AARP Eye Center
AARP Hawaii and U.S. Senator Brian Schatz joined hundreds of Hawaii seniors in celebrating the 80th anniversary of Social Security at the Ala Moana Hotel’s Hibiscus Ballroom on Saturday, August 15. The event took place at the 9th annual Aging in Place Conference, sponsored by KHON2’s Elderhood Project and Generations magazine, and featured singing, birthday cake, and brief remarks by Sen. Schatz.
Social Security remains a bedrock program for millions of Americans, including about 250,000 Hawaii residents of all ages. The program is especially critical for Hawaii’s seniors – keeping 55,000 residents age 65-plus from falling into poverty from 2011 to 2013.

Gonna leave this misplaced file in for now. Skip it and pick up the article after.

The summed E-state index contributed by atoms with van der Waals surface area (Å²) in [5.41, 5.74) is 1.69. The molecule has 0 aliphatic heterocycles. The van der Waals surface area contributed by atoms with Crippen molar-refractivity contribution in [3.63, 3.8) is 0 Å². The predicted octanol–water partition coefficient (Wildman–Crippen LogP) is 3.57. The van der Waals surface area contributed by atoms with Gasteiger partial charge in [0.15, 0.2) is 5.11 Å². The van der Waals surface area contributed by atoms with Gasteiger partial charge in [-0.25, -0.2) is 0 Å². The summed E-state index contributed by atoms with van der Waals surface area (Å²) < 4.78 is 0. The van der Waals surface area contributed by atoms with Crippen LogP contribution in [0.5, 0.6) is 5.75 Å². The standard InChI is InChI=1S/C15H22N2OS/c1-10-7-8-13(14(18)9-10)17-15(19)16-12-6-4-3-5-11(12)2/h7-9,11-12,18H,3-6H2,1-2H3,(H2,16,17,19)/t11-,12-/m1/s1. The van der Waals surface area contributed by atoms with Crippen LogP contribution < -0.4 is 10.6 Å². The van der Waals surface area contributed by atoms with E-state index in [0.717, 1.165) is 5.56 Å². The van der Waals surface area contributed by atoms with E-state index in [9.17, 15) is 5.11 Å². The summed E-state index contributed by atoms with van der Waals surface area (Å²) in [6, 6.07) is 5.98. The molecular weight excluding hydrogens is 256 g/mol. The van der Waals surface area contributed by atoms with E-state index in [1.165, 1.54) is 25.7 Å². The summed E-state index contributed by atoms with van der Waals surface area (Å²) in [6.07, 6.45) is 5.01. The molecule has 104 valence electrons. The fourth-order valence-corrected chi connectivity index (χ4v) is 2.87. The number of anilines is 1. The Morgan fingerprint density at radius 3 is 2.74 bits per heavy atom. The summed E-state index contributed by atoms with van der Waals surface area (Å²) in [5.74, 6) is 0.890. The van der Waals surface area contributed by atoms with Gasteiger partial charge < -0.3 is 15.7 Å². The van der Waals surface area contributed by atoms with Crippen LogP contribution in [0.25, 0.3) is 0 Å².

According to a new national survey of American adults, Social Security remains a core part of retirement security and popular across generations and political ideologies. Americans want to live independently, but face challenges around saving for retirement that underscore the importance of Social Security for future generations of beneficiaries.
Selected results from the new survey:
- Americans rely on Social Security: 80 percent plan to rely on Social Security in a substantial way or rely on it somewhat. 33 percent say it is the source of income that they rely on or plan to rely on most during their retirement.
- Americans believe in the importance of Social Security across political ideologies: 66 percent say Social Security is one of the most important government programs. This view has remained consistent in similar AARP surveys taken in 1995, 2005, and 2010.
- Younger Americans also value the program. Specifically, 90 percent of adults under age 30 believe Social Security is an important government program, and 85 percent want to know it will be there when they retire.